Yan - 1 month ago 22

R Question

My data generated strange results with svm on R from the e1071 package, so I tried to check if the R svm can generate same result as WEKA (or python), since I've been using WEKA in the past.

I googled the question and found one that has the exact same confusion with me but without an answer. This is the question.

So I hope that I could get an answer here.

To make things easier, I'm also using the iris data set, and train a model (SMO in WEKA, and svm from R package e1071) using the whole iris data, and test on itself.

**WEKA parameters**:

`weka.classifiers.functions.SMO -C 1.0 -L 0.001 -P 1.0E-12 -N 0 -V 10 -W 1 -K "weka.classifiers.functions.supportVector.RBFKernel -G 0.01 -C 250007"`

Other than default, I changed kernel into RBFKernel to make it consistant with the R fucntion.

The result is:

`a b c <-- classified as`

50 0 0 | a = Iris-setosa

0 46 4 | b = Iris-versicolor

0 7 43 | c = Iris-virginica

`library(e1071)`

model <- svm(iris[,-5], iris[,5], kernel="radial", epsilon=1.0E-12)

res <- predict(model, iris[,-5])

table(pred = res, true = iris[,ncol(iris)])

The result is:

`true`

pred setosa versicolor virginica

setosa 50 0 0

versicolor 0 48 2

virginica 0 2 48

I'm not a machine learning person, so I'm guessing the default parameters are very different for these two methods. For example, e1071 has 0.01 as default

`epsilon`

Thanks.

Answer

Refer to http://weka.sourceforge.net/doc.dev/weka/classifiers/functions/SMO.html for the RWeka parameters for SMO and use ?svm to find the corresponding parameters for e1071 svm implementation.

As per ?svm, R e1071 svm is an interface to libsvm and seems to use standard QP solvers.

For multiclass-classification with k levels, k>2, libsvm uses the ‘one-against-one’-approach, in which k(k-1)/2 binary classifiers are trained; the appropriate class is found by a voting scheme. libsvm internally uses a sparse data representation, which is also high-level supported by the package SparseM.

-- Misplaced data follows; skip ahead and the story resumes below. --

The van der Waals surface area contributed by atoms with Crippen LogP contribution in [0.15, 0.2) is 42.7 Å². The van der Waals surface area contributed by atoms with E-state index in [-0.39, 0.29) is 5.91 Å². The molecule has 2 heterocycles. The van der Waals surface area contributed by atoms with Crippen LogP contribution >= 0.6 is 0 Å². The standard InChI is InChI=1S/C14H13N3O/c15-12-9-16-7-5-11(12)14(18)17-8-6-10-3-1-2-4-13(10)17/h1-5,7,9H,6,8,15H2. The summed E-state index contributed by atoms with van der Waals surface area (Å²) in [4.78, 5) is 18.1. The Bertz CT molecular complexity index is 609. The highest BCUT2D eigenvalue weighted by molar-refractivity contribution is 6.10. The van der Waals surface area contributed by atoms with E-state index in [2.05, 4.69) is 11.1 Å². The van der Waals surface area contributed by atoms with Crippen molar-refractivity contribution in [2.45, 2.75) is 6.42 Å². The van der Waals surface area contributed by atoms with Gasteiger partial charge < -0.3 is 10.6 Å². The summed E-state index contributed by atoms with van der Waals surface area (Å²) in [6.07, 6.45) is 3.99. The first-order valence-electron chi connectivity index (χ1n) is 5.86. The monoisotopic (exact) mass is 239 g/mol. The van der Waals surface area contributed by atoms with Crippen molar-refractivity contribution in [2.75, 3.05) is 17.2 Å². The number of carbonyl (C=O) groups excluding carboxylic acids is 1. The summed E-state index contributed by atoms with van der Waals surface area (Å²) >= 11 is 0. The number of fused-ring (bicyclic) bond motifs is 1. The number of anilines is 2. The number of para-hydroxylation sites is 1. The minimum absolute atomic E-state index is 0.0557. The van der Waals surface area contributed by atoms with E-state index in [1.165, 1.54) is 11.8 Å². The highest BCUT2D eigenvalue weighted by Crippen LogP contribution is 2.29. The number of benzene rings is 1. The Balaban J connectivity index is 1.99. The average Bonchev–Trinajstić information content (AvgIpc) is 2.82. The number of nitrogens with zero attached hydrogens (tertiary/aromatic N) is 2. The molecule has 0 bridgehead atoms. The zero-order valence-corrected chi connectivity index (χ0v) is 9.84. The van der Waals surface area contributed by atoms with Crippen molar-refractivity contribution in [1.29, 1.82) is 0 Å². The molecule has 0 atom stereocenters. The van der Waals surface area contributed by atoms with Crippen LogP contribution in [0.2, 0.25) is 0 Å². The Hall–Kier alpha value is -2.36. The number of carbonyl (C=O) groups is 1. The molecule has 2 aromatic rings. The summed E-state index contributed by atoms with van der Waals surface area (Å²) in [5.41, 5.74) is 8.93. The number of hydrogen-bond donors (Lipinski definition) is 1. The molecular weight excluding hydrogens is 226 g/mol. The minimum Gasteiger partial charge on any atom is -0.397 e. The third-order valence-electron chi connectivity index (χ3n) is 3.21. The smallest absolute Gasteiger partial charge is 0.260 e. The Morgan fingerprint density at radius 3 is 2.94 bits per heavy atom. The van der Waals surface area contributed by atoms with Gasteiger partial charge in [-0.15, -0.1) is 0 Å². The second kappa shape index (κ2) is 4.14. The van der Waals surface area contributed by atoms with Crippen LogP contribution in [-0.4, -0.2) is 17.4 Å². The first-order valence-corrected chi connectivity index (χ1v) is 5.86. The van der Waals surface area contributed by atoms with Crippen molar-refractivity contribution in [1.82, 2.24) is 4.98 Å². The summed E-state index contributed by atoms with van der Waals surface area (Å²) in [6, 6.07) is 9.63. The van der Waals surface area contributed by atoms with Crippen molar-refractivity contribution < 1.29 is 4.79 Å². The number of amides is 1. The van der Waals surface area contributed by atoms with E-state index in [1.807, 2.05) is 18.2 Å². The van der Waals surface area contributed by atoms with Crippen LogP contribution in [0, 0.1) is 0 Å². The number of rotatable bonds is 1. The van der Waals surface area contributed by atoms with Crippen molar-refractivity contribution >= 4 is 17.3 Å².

To the contrary ?SMO in RWeka

implements John C. Platt's sequential minimal optimization algorithm for training a support vector classifier using polynomial or RBF kernels. Multi-class problems are solved using pairwise classification.

So, these two implementations are different in general (so the results may be a little different). Still if we choose the corresponding hyper-parameters same, the confusion matrix is almost the same:

```
library(RWeka)
model.smo <- SMO(Species ~ ., data = iris,
control = Weka_control(K = list("RBFKernel", G=2), C=1.0, L=0.001, P=1.0E-12, N=0, V=10, W=1234))
res.smo <- predict(model.smo, iris[,-5])
table(pred = res.smo, true = iris[,ncol(iris)])
true
pred setosa versicolor virginica
setosa 50 0 0
versicolor 0 47 1
virginica 0 3 49
library(e1071)
set.seed(1234)
model.svm <- svm(iris[,-5], iris[,5], kernel="radial", cost=1.0, tolerance=0.001, epsilon=1.0E-12, scale=TRUE, cross=10)
res.svm <- predict(model.svm, iris[,-5])
table(pred = res.svm, true = iris[,ncol(iris)])
true
pred setosa versicolor virginica
setosa 50 0 0
versicolor 0 49 1
virginica 0 1 49
```

Also refer to this: [http://stats.stackexchange.com/questions/130293/svm-and-smo-main-differences][1] and this [https://www.quora.com/Whats-the-difference-between-LibSVM-and-LibLinear][1]